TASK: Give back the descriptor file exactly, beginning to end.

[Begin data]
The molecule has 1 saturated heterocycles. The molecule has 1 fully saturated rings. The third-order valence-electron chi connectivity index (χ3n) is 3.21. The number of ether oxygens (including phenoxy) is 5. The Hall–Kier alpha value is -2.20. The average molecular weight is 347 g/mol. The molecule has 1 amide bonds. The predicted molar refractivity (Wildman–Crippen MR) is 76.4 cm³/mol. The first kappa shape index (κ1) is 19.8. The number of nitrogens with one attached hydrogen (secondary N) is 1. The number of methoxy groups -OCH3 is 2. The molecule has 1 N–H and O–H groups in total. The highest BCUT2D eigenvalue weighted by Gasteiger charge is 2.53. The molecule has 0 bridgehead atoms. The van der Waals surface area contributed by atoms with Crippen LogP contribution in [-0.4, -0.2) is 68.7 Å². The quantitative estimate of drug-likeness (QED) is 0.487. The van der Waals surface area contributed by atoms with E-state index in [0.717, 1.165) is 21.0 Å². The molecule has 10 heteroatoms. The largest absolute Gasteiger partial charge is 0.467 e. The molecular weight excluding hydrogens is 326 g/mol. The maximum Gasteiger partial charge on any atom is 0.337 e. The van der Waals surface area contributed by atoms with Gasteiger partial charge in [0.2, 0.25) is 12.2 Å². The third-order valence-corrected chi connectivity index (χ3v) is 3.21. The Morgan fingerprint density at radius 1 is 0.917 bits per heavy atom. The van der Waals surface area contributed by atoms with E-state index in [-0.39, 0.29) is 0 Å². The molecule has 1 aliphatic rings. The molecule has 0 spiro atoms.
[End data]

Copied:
The molecule has 1 saturated heterocycles. The molecule has 1 fully saturated rings. The third-order valence-electron chi connectivity index (χ3n) is 3.21. The number of ether oxygens (including phenoxy) is 5. The Hall–Kier alpha value is -2.20. The average molecular weight is 347 g/mol. The molecule has 1 amide bonds. The predicted molar refractivity (Wildman–Crippen MR) is 76.4 cm³/mol. The first kappa shape index (κ1) is 19.8. The number of nitrogens with one attached hydrogen (secondary N) is 1. The number of methoxy groups -OCH3 is 2. The molecule has 1 N–H and O–H groups in total. The highest BCUT2D eigenvalue weighted by Gasteiger charge is 2.53. The molecule has 0 bridgehead atoms. The van der Waals surface area contributed by atoms with Crippen LogP contribution in [-0.4, -0.2) is 68.7 Å². The quantitative estimate of drug-likeness (QED) is 0.487. The van der Waals surface area contributed by atoms with E-state index in [0.717, 1.165) is 21.0 Å². The molecule has 10 heteroatoms. The largest absolute Gasteiger partial charge is 0.467 e. The molecular weight excluding hydrogens is 326 g/mol. The maximum Gasteiger partial charge on any atom is 0.337 e. The van der Waals surface area contributed by atoms with Gasteiger partial charge in [0.2, 0.25) is 12.2 Å². The third-order valence-corrected chi connectivity index (χ3v) is 3.21. The Morgan fingerprint density at radius 1 is 0.917 bits per heavy atom. The van der Waals surface area contributed by atoms with E-state index in [-0.39, 0.29) is 0 Å². The molecule has 1 aliphatic rings. The molecule has 0 spiro atoms.